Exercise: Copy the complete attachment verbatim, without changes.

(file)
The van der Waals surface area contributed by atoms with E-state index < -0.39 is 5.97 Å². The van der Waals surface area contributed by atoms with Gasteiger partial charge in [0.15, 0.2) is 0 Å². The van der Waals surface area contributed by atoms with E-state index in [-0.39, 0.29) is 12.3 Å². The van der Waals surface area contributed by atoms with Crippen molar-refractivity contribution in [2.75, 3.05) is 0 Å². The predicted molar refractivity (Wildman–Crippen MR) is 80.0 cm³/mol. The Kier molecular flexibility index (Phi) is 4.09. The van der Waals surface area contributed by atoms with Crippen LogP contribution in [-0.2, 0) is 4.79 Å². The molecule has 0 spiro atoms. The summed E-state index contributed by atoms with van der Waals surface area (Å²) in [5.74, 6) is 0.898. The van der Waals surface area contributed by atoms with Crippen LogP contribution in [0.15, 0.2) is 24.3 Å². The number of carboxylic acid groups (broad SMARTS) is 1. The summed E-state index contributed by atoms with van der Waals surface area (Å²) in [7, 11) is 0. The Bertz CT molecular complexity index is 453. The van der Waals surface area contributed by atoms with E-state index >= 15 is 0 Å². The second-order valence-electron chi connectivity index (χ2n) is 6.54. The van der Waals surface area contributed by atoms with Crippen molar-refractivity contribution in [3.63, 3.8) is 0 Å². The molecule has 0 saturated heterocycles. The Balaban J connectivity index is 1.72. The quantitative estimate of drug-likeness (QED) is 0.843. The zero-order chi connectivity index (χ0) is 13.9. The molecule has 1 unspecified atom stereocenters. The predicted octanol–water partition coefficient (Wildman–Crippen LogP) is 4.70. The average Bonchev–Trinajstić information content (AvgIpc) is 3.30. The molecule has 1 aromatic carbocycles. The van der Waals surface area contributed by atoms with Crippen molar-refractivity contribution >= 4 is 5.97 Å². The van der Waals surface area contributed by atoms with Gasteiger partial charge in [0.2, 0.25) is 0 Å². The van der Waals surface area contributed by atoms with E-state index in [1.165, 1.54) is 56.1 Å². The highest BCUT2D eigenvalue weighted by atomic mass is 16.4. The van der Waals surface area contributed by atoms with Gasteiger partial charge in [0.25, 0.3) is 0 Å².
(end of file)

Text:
The van der Waals surface area contributed by atoms with E-state index < -0.39 is 5.97 Å². The van der Waals surface area contributed by atoms with Gasteiger partial charge in [0.15, 0.2) is 0 Å². The van der Waals surface area contributed by atoms with E-state index in [-0.39, 0.29) is 12.3 Å². The van der Waals surface area contributed by atoms with Crippen molar-refractivity contribution in [2.75, 3.05) is 0 Å². The predicted molar refractivity (Wildman–Crippen MR) is 80.0 cm³/mol. The Kier molecular flexibility index (Phi) is 4.09. The van der Waals surface area contributed by atoms with Crippen LogP contribution in [-0.2, 0) is 4.79 Å². The molecule has 0 spiro atoms. The summed E-state index contributed by atoms with van der Waals surface area (Å²) in [5.74, 6) is 0.898. The van der Waals surface area contributed by atoms with Crippen LogP contribution in [0.15, 0.2) is 24.3 Å². The number of carboxylic acid groups (broad SMARTS) is 1. The summed E-state index contributed by atoms with van der Waals surface area (Å²) in [7, 11) is 0. The Bertz CT molecular complexity index is 453. The van der Waals surface area contributed by atoms with E-state index >= 15 is 0 Å². The second-order valence-electron chi connectivity index (χ2n) is 6.54. The van der Waals surface area contributed by atoms with Crippen molar-refractivity contribution in [3.63, 3.8) is 0 Å². The molecule has 0 saturated heterocycles. The Balaban J connectivity index is 1.72. The quantitative estimate of drug-likeness (QED) is 0.843. The zero-order chi connectivity index (χ0) is 13.9. The molecule has 1 unspecified atom stereocenters. The predicted octanol–water partition coefficient (Wildman–Crippen LogP) is 4.70. The average Bonchev–Trinajstić information content (AvgIpc) is 3.30. The molecule has 1 aromatic carbocycles. The van der Waals surface area contributed by atoms with Crippen molar-refractivity contribution >= 4 is 5.97 Å². The van der Waals surface area contributed by atoms with Gasteiger partial charge in [0.2, 0.25) is 0 Å². The van der Waals surface area contributed by atoms with E-state index in [1.165, 1.54) is 56.1 Å². The highest BCUT2D eigenvalue weighted by atomic mass is 16.4. The van der Waals surface area contributed by atoms with Gasteiger partial charge in [0.25, 0.3) is 0 Å².